This is more confusing than it should be, frankly. I’ve had to explain this to clients multiple times, so a blog post is in order! This stuff changes over time, so if you’re reading this post in the future, some screen details and actions may have changed. Actually, I hope they have changed, because this is too confusing!
There are two different ways you can add/change users, one for internal users (people in your tenant) and one for external users (people not in your tenant). For all of this, you must have the right permissions to take the actions I outline. I live in SharePoint most days, so these instructions are SharePoint-centric.
On the home page of the site, click on the ‘x members’ link in the upper right.
This opens a panel which shows the current Group
If you click on the Add members button, you can add people in your tenant by typing in their name or email address.
If you’d like to change someone’s permissions or remove
them, you can do that from the Group membership panel:
Maybe you noticed the text in the Add members panel above? I know most people don’t!
Add colleagues to this group. To add guests, go to Outlook.
As noted in the message above, to add guests – what we usually call external users – you need to click on the link above or go to Outlook: and that’s Outlook Online.
External users can only be set up as Guests. The process here is a little different – and unfortunately a little clunkier.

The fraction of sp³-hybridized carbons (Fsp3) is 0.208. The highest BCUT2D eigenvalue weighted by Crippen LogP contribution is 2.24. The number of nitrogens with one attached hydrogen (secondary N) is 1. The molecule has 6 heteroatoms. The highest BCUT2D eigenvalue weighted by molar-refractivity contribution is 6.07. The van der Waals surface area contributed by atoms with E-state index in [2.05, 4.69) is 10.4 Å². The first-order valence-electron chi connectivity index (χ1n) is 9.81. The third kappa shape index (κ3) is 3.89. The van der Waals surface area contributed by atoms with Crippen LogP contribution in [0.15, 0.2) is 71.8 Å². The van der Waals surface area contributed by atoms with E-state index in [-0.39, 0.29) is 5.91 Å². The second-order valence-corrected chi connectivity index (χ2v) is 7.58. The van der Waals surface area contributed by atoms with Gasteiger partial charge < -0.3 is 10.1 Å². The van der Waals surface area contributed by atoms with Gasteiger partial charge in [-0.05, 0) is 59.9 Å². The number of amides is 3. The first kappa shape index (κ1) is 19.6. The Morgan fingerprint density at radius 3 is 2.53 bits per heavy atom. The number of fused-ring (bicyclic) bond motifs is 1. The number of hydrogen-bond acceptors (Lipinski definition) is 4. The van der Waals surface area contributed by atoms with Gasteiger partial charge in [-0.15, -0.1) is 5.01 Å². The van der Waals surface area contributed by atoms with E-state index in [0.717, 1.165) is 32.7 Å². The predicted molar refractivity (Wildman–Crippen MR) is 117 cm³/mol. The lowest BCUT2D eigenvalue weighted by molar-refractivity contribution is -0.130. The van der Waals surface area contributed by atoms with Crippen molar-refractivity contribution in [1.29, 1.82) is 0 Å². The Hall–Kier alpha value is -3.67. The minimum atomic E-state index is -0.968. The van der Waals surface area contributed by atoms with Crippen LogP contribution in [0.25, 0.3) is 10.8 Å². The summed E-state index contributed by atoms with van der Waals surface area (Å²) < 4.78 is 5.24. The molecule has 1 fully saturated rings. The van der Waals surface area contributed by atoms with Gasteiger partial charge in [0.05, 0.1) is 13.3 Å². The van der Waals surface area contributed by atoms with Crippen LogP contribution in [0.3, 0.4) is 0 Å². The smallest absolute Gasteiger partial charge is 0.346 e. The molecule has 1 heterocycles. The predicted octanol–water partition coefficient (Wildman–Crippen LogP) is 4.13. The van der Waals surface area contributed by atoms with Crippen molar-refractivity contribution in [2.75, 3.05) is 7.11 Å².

When you click on Add members, you’ll see a link to go
to Outlook to add guests.
Clicking on that link takes you to Outlook Online (sometimes called OWA = Outlook Web Access). You may not be aware, but this is also a way for you to check email just in the browser. There’s a link on this page to Add members. Yes, it says members, but you can also add guests here. (You have to click on the icon, not the text.)
You can add either type of user here. For external users,
you add them using their email address.
Be sure to click Save when you are done.
If you don’t think this makes much sense – it doesn’t really. I think the reason we have to go over to Outlook may be because Office 365 Groups were originally an Exchange team idea. But I’m not totally sure. In any case, it’s a hard one to explain.
from Marc D Anderson’s Blog https://ift.tt/2S2YX2S